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Japan Power Transportation

Six Electric Cars Can Power an Office Building 296

Posted by timothy
from the sinks-and-sources dept.
cartechboy writes "How many Nissan Leafs does it take to power an office building? The answer, it turns out, is six. Nissan is the latest Japanese automaker to explore electric "vehicle-to-building" setups, this time with impressive results. The company started testing its latest system at the Nissan Advanced Technology Center in Atsugi City, Japan, during the summer. It found that just six Leafs plugged in to the building's power supply allowed it to cut peak-hour electricity use by 2 percent. Annualized, that's a savings of half a million yen (about $4,800 US) in electricity costs. How it works: The building pulls electricity from the plugged-in vehicles during peak-use hours, when power is most expensive, and then sends the power back to recharge the cars when grid prices fall. Nissan says the system is set up to ensure the cars are fully charged by the end of the workday. (Is this a devious secret way to make sure workers stay until a certain time?) Next up: Why not just do this using batteries--never mind the cars?"
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Six Electric Cars Can Power an Office Building

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  • by ZorinLynx (31751) on Thursday December 12, 2013 @01:22PM (#45671911) Homepage

    A Tesla Model S sitting in a garage has enough energy onboard to run a typical single family home for many days. It's pretty impressive just how much energy our automobiles use when we're driving them; they put the power consumption of homes and small buildings completely to shame.

  • by Saethan (2725367) on Thursday December 12, 2013 @01:24PM (#45671931)

    How many Nissan Leafs does it take to power an office building? The answer, it turns out, is six.

    cut peak-hour electricity use by 2 percent

    So the answer, it turns out, is actually 300.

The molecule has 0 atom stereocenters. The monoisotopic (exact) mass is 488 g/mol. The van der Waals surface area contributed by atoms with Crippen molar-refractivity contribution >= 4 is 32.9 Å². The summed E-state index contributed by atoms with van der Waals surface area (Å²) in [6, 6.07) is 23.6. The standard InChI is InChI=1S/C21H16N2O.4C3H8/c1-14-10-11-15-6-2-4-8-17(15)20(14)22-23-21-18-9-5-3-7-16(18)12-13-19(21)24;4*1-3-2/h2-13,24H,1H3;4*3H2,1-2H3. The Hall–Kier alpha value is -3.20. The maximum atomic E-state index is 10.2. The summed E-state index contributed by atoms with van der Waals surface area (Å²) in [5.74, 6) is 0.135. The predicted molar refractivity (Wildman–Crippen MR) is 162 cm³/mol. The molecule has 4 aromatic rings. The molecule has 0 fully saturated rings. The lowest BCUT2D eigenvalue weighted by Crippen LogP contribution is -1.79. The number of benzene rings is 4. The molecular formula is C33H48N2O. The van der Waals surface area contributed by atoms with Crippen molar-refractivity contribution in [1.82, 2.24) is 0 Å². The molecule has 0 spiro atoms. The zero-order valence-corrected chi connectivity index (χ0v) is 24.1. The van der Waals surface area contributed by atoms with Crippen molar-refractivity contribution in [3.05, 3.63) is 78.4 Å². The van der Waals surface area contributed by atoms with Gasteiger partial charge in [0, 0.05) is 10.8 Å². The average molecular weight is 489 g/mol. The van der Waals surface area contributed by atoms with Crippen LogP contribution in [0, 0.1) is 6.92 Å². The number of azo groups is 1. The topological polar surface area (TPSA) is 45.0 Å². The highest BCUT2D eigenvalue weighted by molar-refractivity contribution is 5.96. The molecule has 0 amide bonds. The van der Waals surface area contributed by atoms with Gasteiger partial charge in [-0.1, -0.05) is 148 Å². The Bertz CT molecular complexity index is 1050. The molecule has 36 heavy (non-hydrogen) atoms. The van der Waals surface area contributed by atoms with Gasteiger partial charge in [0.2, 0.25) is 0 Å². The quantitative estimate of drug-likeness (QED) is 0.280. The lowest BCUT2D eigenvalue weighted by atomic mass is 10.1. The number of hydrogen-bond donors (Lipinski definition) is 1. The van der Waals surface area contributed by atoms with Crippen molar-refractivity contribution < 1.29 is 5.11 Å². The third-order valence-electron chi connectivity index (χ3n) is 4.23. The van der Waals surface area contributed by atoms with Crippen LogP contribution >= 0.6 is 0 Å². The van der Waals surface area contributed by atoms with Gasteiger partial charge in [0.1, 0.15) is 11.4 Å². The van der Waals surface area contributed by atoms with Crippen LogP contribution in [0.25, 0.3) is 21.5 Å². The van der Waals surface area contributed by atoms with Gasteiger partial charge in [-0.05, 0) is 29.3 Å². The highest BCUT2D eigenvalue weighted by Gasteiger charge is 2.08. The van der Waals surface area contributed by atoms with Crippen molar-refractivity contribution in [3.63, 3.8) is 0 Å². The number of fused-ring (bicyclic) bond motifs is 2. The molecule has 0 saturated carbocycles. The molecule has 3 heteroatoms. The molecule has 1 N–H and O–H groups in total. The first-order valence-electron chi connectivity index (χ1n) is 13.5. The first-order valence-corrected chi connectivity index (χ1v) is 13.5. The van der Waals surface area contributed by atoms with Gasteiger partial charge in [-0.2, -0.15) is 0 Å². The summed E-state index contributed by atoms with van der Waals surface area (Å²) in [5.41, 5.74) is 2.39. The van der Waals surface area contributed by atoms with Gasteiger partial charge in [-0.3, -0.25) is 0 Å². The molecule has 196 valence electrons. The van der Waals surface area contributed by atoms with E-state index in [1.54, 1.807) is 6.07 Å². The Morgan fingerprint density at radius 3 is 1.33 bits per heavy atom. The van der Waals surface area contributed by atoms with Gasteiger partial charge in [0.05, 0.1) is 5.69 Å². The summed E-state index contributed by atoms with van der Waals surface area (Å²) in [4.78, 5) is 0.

• Re:Check that title (Score:5, Informative)

    by pla (258480) on Thursday December 12, 2013 @01:32PM (#45672053) Journal
    Looks like 6 cars can offset about 2% of this office's power usage. Hardly 'powering' the whole office.

    You misunderstand - Businesses don't pay for electricity like residential users. They pay by usage per demand timeslot. So they may pay a rate of $0.05/KWH for 80% of the day, $0.12/KWH for another 18%, then for the remaining 2% (around 15 minutes) that shoots up to $0.45/KWH.

    This study found that you can run the entire building for those 15 peak demand minutes on six cars. Those 15 minutes amounts to way more than 2% of the business' electric bill (more like 10-15%), however, thus the huge net savings.
  • by LoRdTAW (99712) on Thursday December 12, 2013 @02:40PM (#45672801)

    During Sandy we needed a temporary backup generator at work. We have multiple electron beam welding machines, electric heat treating oven, laser welding machines etc. Our building service is 1200A 120/208 three phase which works out to roughly 432kW. We pull about half of the panel rated load, or 600 amps on average and close to 800 peak. A towed 500kW CAT genset was hooked up and had a 15 liter engine, same as a the average semi truck. Ran the whole building without breaking a sweat. So a semi truck can run a small factory.

    1HP is roughly 746 electrical watts. the Nissan Leaf has a 110HP motor which uses ~80,000 watts at peak output. The average American home has a 100 or 200 amp 120/240 electrical service. 240V * 200A = 48,000 Watts, which isn't used constantly but with enough creature comforts, consumption can run pretty high (AC, electronics, lights, appliances, pool filters etc.). So when you put your foot down in the Leaf, you are pulling 2x - 3x+ more current than a household can provide. Gives you some perspective.

  • by Obfuscant (592200) on Thursday December 12, 2013 @04:01PM (#45673785)

    I haven't read TFA, but someone else posted that 6 ran the entire building for 2% of the peak day.

    Then THEY didn't RTFA either. Quoting from it:

    The benefits may only be slight--Nissan says it cuts peak-hour electricity use by about 2.5 percent--

    "Cut electricity use by 2.5%" is NOT "provided all electricity for 2.5% of the day". Pick a number for peak use. Take 97.5% of that. That's how much you're still using from the grid.

    So 6 can run the entire building, but not for long.

    For those six cars to be able to provide full service to the building for ANY part of the day, the use at that time would have to be 0.025 times the peak use. One fortieth of the peak. I don't know the ratios between peak use and minimum use for normal office buildings, but I'm guessing with data centers that run 24/7 the ratio doesn't make it to 1/40.

    One poster went into a long discussion about how businesses pay for electricity to try to support the numbers, but since the article uses the 2.5% number referring to quantity and not total cost, that explanation falls flat.

    You don't even need to RTFA to see what the actual claim was. Simply RTFS.

  • Re:Why not batteries (Score:2, Informative)

    by Anonymous Coward on Thursday December 12, 2013 @05:19PM (#45674543)

    This is completely incorrect. In the US there is not a single state where commercial is more expensive than residential. Facts located here:

Never put off till run-time what you can do at compile-time. -- D. Gries